Toluene at environmentally relevant low levels disrupts differentiation of astrocyte precursor cells

Arch Environ Health. May-Jun 2002;57(3):232-8. doi: 10.1080/00039890209602942.


Recent findings that describe endocrine disruption caused by exposure to low levels of certain chemicals in the environment have led to a paradigm shift in the way toxicology studies are designed. Toluene at high levels damages the human central nervous system; however, the effects of toluene at low levels have not been studied. The authors used serum-free mouse embryo cells-a precursor of astrocytes-to predict the effect of chemicals on developing brain cells. When serum-free mouse embryo cells were exposed to low levels of toluene, induction of glial fibrillary acidic protein was inhibited. This study demonstrated that environmentally relevant low levels of toluene could disrupt normal prenatal brain development.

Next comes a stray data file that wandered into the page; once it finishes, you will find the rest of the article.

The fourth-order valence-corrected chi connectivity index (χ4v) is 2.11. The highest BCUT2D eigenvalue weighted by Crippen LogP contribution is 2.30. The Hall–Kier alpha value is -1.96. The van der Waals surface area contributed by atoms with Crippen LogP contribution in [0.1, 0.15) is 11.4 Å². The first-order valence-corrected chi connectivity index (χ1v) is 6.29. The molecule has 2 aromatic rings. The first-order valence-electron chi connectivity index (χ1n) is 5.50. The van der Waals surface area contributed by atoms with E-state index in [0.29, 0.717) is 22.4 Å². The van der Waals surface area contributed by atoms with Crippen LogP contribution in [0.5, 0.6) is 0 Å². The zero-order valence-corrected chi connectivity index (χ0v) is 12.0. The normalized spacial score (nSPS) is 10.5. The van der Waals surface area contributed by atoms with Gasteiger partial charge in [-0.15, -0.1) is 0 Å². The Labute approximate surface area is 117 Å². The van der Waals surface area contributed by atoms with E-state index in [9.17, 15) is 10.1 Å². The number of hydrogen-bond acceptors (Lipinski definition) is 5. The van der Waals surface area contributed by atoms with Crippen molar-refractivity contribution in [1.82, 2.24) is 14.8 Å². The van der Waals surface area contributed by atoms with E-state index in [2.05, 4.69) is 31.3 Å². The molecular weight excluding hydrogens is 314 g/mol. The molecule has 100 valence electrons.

MeSH terms

  • Air Pollutants / toxicity*
  • Animals
  • Astrocytes / drug effects*
  • Brain / drug effects
  • Brain / embryology
  • Cell Differentiation / drug effects
  • Cells, Cultured / drug effects
  • Electrophoresis, Polyacrylamide Gel
  • Environmental Exposure / adverse effects*
  • Glial Fibrillary Acidic Protein / metabolism
  • Immunoblotting
  • Mice
  • Toluene / toxicity*


  • Air Pollutants
  • Glial Fibrillary Acidic Protein
  • Toluene